Professional cookery students get a masterclass in venison
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Professional cookery students were given a masterclass in venison by a deer stalker and a visiting head chef.
The session featured a “Do’s and Don’ts” buying guide for new chefs, a demonstration of deer butchery skills and insights into the versatility of cooking with cheaper cuts of venison.
Deer stalker Ian Damms, who promotes young chef development for the Deer Industry of New Zealand, told VRQ Level 3 chefs and degree-level Culinary Arts Management students about the six deer species in the UK – Chinese Water Deer, Muntjac, roe, fallow, sika and red deer.
Damms explained how the different species have different seasons in which they can be shot, as part of deer management plans, and warned about problems with poaching. “If a poacher shoots a red deer, it could be £100 in the pocket for them but as a chef you shouldn’t touch it,” said Damms.
Buying illegally shot venison posed risks to countryside management and consumer health due to contamination, he said.
“If you take in poached venison, potentially anything that animal has touched can be seized by the police,” said Damms. “If the animal has gone in your car or your freezer, they can be seized.”
He said chefs should always:
- check their supplier has been approved by environmental health officers
- know the provenance of the carcass
- verify the entry route for the shot as poor marksmanship can lead to infected meat
- be wary of bruising on the animal which might indicate it has been inhumanely killed, or run over.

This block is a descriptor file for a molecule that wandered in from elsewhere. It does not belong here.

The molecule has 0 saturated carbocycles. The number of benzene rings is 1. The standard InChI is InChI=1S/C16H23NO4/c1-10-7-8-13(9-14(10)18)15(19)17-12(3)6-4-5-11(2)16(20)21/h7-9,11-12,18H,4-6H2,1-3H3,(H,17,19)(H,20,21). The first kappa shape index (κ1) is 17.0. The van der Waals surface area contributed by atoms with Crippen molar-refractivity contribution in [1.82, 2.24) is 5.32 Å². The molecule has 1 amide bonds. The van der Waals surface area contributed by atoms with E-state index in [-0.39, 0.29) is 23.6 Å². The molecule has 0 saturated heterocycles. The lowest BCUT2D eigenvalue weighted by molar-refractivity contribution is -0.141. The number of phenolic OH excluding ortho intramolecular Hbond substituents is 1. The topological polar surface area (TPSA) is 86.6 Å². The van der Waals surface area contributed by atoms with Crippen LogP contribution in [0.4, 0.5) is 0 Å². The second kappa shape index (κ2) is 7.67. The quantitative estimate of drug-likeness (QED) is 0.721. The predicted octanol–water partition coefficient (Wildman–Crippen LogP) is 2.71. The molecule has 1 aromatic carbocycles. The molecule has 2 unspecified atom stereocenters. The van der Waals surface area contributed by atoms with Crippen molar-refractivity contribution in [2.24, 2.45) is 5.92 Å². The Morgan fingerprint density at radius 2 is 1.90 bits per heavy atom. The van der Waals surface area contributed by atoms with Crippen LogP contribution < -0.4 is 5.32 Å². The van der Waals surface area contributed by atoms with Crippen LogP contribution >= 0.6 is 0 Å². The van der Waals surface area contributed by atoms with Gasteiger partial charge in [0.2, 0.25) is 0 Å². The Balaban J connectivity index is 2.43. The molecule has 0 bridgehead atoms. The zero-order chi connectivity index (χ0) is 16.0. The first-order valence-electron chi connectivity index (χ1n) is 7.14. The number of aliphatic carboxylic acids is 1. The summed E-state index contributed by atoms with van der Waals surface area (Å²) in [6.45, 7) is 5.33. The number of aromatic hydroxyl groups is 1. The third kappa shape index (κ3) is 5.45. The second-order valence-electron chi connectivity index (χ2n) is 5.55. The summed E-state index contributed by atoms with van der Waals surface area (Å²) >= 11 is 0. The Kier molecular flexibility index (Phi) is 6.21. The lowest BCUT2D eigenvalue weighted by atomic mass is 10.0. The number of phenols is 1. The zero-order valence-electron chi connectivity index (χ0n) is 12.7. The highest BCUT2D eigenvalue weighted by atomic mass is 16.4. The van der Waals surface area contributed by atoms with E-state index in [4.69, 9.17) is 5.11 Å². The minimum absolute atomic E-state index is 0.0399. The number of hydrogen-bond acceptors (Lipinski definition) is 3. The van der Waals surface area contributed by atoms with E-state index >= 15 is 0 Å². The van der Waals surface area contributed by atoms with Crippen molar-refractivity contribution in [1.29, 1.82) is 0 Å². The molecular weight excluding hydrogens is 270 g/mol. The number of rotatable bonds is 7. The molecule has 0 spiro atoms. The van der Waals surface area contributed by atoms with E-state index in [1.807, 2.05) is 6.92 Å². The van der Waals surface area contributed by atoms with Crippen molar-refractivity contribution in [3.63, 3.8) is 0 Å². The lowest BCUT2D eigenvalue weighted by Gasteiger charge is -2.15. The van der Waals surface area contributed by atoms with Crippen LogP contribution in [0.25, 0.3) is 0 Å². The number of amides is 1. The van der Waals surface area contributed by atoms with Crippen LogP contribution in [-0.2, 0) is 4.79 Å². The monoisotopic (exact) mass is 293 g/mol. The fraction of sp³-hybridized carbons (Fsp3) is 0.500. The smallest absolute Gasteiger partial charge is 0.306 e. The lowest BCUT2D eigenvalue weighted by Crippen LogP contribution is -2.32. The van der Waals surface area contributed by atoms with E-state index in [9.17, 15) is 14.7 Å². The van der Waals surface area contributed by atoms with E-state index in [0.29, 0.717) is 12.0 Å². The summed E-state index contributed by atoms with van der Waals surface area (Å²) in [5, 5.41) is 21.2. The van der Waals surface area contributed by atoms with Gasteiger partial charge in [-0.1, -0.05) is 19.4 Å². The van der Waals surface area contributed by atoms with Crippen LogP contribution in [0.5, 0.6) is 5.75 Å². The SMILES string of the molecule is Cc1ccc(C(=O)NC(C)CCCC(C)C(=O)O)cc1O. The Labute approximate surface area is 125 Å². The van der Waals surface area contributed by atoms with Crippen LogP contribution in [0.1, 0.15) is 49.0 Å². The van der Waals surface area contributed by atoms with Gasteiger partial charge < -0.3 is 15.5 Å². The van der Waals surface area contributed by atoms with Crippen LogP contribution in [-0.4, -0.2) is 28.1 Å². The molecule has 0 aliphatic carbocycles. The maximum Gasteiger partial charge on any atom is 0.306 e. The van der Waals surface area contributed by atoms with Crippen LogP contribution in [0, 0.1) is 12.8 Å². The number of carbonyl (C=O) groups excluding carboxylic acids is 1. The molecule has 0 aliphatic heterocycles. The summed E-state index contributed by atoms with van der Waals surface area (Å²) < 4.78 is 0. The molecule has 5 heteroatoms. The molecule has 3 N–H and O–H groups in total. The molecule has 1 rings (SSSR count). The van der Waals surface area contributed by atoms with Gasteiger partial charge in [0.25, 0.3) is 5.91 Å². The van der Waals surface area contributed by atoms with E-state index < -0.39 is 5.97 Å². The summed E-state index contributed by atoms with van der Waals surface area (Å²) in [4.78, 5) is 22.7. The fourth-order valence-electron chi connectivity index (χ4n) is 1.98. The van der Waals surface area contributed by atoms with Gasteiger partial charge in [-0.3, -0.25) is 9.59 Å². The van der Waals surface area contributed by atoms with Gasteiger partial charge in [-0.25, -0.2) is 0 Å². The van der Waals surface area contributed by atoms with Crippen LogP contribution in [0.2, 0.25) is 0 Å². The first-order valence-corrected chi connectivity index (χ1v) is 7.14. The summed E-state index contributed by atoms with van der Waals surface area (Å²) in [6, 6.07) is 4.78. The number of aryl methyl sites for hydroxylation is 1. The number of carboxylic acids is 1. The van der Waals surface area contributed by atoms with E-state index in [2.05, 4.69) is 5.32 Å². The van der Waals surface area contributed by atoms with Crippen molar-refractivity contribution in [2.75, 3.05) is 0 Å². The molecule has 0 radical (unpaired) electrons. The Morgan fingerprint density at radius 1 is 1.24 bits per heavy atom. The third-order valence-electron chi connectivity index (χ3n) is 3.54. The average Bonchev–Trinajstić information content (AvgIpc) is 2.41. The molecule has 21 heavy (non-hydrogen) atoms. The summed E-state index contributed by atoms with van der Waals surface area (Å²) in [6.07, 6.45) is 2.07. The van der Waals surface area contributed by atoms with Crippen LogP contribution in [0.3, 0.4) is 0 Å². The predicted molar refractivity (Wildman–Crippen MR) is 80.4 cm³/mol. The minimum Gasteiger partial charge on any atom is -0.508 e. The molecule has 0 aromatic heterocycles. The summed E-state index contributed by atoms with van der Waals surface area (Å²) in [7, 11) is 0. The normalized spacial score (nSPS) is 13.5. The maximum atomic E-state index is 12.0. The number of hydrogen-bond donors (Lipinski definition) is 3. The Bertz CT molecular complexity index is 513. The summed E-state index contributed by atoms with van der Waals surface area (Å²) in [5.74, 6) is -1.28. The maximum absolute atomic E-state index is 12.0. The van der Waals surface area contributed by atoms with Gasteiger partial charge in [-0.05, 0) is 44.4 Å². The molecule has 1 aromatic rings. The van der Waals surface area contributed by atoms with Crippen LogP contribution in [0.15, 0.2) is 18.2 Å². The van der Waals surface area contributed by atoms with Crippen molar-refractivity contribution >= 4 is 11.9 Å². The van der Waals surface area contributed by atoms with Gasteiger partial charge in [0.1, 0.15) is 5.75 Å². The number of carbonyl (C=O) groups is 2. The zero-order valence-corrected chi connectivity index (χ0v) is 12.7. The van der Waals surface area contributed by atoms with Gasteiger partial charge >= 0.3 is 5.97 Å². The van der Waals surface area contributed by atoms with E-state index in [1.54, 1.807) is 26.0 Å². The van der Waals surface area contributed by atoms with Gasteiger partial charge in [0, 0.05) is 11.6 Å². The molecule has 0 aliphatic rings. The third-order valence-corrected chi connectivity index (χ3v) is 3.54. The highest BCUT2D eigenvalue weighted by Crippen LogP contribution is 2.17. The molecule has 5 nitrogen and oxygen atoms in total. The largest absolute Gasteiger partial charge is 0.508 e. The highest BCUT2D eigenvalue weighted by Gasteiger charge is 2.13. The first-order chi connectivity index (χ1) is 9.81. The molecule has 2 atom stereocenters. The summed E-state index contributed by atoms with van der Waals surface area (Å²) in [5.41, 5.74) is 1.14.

Damms conducted a butchery demonstration using a roe deer which was shot several days earlier at a National Trust estate near Bath. The students were invited to take part and gained first-hand knowledge of dividing the carcass into the main cuts.
New Zealand is the biggest supplier of farmed venison in the world with major markets in Germany, Belgium, Holland, Sweden, Switzerland, China and North America. The UK accounts for 4% of New Zealand’s production and chef Selin Kiazim has helped to promote the brand.
In the UK, venison striploin can cost £30 per kilo but Kiazim, who specialises in Mediterranean/Middle Eastern flavours, spoke to the group about the value to be found in cooking with less expensive cuts of venison. To prove the point, she produced two dishes with lean leg meat from farmed New Zealand deer.
As a simple “cook at home” dish, Kiazim, ex-head chef at Kopapa in Covent Garden, cooked spiced venison with a tomato and sherry vinegar sauce, chilli butter, yoghurt and pitta bread. For a restaurant-style option, she prepared honey-glazed venison, charred cabbage, shallot puree and sweet and sour dates.
The masterclass was arranged by John Penn, assistant dean of the University’s College of Food, as part of UCB’s additional student enrichment programme.